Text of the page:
A Group One milestone for leading Cambridge stable

Atlante and Opie Bosson providing a a memorable win for Cambridge in the 2000 Guineas. (Photo: Trish Dunell).

Atlante and Opie Bosson providing a a memorable win for Cambridge in the 2000 Guineas. (Photo: Trish Dunell).

Atlante credited Murray Baker with victory in a Group One race that had been missing from his impressive CV when taking the $400,000 Sothys NZ 2000 Guineas at Riccarton today.

Though Baker has been training for many years (initially at Woodville), his representation in the 2000 Guineas has been light compared to other major events.

Going into today’s race his best results had been four placegetters. He had seconds with Eagle Eye in 1990 and Ambitious Owner in 2004 (behind Clean Sweep), while Mafioso was third to Veandercross in 1991 and three years ago his filly Twilight Savings was third to Jimmy Choux before backing up to run second to King’s Rose in the Gr. 1 NZ Bloodstock 1000 Guineas.

Eagle Eye came closest to 2000 Guineas glory for Baker when beaten a half-head by Surfers Paradise in just his third start. He had won his debut at Woodville and run fourth in the Wellington Guineas then later developed into a top stayer with the Gr. 1 Ranvet Stakes -Sydney Cup double.

Ambitious Owner was beaten a half-length in his 2000 Guineas bid in his fifth start and went into the race as a last-start Gr. 2 Wellington Guineas winner. He followed up next start to give Baker Group One success in the Bayer Classic, the race also won by Eagle Eye.

Baker went into a training partnership with Andrew Forsman last season and last year the partners lined up two horses in the 2000 Guineas. Last-start Wellington Guineas winner Neo finished ninth and two placings behind was stablemate Mac Orla, who went into the race with a hat trick of wins.

This year looked likely to be the stable’s best prospect of success in the NZ 2000 Guineas. On the strength of a solid win in the Listed Holloway Builders Canterbury Stakes (1600m) at Riccarton on October 26, Atlante was installed favourite for the first of the three-year-old classics, but it wasn’t an easy path to victory.

As he had done in the lead-up, Atlante rolled forward to make the pace, but he was quickly challenged on the home turn, at which stage fellow Cambridge galloper Sacred Park looked to be travelling like the winner as he loomed into the action.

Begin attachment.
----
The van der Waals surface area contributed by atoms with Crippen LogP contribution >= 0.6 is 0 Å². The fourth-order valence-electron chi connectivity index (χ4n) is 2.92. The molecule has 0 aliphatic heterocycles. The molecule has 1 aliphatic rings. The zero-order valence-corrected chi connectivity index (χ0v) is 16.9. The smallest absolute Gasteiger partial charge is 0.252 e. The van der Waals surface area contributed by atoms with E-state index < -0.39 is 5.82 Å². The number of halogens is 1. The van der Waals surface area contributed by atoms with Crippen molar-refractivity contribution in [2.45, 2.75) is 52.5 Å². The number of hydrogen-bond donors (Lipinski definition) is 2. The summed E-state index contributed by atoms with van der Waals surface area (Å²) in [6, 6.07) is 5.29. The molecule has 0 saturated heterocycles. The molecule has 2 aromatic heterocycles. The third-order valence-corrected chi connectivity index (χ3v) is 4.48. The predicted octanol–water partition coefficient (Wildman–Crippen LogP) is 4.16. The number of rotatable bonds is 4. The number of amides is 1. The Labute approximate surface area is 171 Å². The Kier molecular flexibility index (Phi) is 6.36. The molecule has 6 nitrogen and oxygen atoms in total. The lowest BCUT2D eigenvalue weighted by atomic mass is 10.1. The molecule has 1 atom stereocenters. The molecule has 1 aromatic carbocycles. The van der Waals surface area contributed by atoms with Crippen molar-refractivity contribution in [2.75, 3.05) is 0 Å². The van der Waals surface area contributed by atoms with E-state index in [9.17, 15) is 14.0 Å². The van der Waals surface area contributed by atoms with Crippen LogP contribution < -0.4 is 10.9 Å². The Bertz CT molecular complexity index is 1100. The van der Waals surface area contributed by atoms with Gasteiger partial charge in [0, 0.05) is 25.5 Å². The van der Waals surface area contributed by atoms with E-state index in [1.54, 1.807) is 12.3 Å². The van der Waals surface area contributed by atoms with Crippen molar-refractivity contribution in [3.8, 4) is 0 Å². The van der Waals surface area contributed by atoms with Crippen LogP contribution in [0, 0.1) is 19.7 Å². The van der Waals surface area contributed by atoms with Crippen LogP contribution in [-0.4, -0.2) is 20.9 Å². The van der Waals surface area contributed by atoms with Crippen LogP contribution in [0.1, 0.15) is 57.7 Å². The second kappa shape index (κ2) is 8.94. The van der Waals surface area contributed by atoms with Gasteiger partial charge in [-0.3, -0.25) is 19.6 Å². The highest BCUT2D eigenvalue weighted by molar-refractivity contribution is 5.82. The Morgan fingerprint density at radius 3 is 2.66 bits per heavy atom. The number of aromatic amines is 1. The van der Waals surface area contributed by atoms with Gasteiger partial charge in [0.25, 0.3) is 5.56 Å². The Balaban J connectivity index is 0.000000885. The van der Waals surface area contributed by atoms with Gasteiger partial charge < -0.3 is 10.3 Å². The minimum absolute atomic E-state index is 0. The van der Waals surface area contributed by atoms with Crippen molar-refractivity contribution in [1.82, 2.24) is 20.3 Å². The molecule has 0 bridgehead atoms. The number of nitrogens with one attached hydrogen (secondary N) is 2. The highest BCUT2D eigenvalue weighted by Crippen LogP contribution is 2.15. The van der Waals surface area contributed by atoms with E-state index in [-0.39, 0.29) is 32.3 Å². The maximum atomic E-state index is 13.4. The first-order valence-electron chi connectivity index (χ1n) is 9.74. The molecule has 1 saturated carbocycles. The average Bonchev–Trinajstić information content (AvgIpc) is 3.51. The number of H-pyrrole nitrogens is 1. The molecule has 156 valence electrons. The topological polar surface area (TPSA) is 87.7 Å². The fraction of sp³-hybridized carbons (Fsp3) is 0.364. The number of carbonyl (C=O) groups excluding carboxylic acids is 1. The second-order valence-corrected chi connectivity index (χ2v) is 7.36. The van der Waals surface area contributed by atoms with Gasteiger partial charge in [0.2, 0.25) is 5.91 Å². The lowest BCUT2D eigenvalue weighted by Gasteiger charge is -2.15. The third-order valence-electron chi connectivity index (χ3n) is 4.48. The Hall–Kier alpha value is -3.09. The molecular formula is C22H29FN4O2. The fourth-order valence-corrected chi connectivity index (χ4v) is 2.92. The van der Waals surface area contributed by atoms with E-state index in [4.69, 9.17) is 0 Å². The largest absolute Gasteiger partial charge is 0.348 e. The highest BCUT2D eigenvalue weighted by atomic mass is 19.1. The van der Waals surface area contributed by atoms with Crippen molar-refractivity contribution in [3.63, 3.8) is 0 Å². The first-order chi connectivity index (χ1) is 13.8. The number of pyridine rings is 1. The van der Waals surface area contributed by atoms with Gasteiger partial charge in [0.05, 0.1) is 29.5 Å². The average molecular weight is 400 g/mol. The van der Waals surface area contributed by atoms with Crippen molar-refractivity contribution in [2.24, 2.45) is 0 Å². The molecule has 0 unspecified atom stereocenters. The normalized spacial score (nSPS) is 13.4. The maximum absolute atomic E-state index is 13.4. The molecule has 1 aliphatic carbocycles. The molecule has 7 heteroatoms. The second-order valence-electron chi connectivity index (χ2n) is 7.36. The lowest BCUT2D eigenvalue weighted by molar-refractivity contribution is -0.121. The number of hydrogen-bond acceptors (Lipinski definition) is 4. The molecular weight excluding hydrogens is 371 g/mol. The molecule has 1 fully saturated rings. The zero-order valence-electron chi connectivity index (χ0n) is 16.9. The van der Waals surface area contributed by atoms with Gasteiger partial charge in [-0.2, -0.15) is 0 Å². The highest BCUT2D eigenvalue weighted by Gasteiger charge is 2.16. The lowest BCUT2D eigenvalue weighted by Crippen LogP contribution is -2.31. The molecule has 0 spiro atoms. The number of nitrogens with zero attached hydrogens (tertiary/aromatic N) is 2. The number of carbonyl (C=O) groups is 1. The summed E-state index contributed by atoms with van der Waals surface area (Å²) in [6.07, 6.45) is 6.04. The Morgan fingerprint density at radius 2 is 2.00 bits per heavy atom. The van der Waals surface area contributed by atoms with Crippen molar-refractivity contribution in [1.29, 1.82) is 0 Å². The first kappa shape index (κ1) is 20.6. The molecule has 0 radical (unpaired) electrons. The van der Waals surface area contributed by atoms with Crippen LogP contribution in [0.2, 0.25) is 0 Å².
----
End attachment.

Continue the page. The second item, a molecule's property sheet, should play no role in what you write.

But midway down the home straight Sacred Park’s challenge had come to an end and the Matamata pair of Gobi Ranger and Chambord came hard at Atlante. Chambord headed Atlante and looked set to win the race, but the Baker-Forsman runner refused to give in and came back strongly to win by three-quarters of a length.

It was 2000 Guineas win number five for Atlante’s rider, Opie Bosson, and he admitted afterwards it was one of his hardest rides to victory in a big race.

“I couldn’t steer him, he hung that badly up the straight,” said Bosson. “If he had gone straight he would have won by five lengths. He was coming away from them at the end.”

Atlante’s win was also a great result for Cambridge couple Mark and Shelley Treweek, who race the son of Fastnet Rock in partnership with Lib Petagna and Rhonda Phillippo.

Atlante was bought by the Treweeks for A$170,000 from the Sydney Inglis Yearling Sale with a view to turning him over at last year’s Ready To Run Sale, but when the horse was knocked down for $200,000 to Wellingtonian Lib Petagna in the latter sale they sought to keep an interest.

“We really liked the horse,” said Treweek. “We had a $200,000 reserve on him and thought he would go for more. When we only got $200,000 we asked Lib if we could stay in for a share and he agreed. It’s been a great result.”

Unfortunately the Treweeks were unable to be on course for today’s major triumph.

“We’d have loved to have been down there, but we’ve got a barn-full of horses to look after here,” said Mark Treweek. “One of our neighbours is having a Guy Fawkes party tonight so we can’t go anywhere. We’ve got to be here for the horses.”

Judging by the potential being shown by Atlante, there should be many more opportunities to celebrate, maybe in Sydney next autumn.